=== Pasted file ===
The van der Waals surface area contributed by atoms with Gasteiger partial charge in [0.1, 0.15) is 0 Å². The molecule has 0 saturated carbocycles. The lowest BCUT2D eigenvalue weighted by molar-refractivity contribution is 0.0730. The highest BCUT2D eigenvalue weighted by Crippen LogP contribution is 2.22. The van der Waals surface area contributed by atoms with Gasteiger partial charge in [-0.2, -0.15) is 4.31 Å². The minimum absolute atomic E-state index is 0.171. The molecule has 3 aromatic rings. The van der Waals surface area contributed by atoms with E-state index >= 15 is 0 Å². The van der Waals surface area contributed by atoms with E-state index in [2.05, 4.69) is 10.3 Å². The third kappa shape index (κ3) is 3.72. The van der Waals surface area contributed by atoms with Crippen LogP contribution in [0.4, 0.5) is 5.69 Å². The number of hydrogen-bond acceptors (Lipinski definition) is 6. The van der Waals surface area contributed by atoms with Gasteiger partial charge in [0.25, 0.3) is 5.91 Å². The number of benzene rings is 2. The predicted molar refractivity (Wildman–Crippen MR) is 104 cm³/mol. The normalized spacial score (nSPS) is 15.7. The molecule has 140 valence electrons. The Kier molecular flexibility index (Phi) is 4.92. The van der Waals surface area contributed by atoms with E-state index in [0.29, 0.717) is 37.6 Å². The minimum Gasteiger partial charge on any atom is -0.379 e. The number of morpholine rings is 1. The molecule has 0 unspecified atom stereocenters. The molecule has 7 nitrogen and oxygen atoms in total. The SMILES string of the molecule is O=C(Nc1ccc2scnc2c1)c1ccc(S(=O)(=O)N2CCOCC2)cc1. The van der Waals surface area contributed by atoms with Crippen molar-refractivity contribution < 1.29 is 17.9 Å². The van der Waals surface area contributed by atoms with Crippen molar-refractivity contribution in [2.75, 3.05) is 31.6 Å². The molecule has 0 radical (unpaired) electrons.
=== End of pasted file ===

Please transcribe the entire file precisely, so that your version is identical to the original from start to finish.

The van der Waals surface area contributed by atoms with Gasteiger partial charge in [0.1, 0.15) is 0 Å². The molecule has 0 saturated carbocycles. The lowest BCUT2D eigenvalue weighted by molar-refractivity contribution is 0.0730. The highest BCUT2D eigenvalue weighted by Crippen LogP contribution is 2.22. The van der Waals surface area contributed by atoms with Gasteiger partial charge in [-0.2, -0.15) is 4.31 Å². The minimum absolute atomic E-state index is 0.171. The molecule has 3 aromatic rings. The van der Waals surface area contributed by atoms with E-state index >= 15 is 0 Å². The van der Waals surface area contributed by atoms with E-state index in [2.05, 4.69) is 10.3 Å². The third kappa shape index (κ3) is 3.72. The van der Waals surface area contributed by atoms with Crippen LogP contribution in [0.4, 0.5) is 5.69 Å². The number of hydrogen-bond acceptors (Lipinski definition) is 6. The van der Waals surface area contributed by atoms with Gasteiger partial charge in [0.25, 0.3) is 5.91 Å². The number of benzene rings is 2. The predicted molar refractivity (Wildman–Crippen MR) is 104 cm³/mol. The normalized spacial score (nSPS) is 15.7. The molecule has 140 valence electrons. The Kier molecular flexibility index (Phi) is 4.92. The van der Waals surface area contributed by atoms with E-state index in [0.29, 0.717) is 37.6 Å². The minimum Gasteiger partial charge on any atom is -0.379 e. The number of morpholine rings is 1. The molecule has 0 unspecified atom stereocenters. The molecule has 7 nitrogen and oxygen atoms in total. The SMILES string of the molecule is O=C(Nc1ccc2scnc2c1)c1ccc(S(=O)(=O)N2CCOCC2)cc1. The van der Waals surface area contributed by atoms with Crippen molar-refractivity contribution < 1.29 is 17.9 Å². The van der Waals surface area contributed by atoms with Crippen molar-refractivity contribution in [2.75, 3.05) is 31.6 Å². The molecule has 0 radical (unpaired) electrons.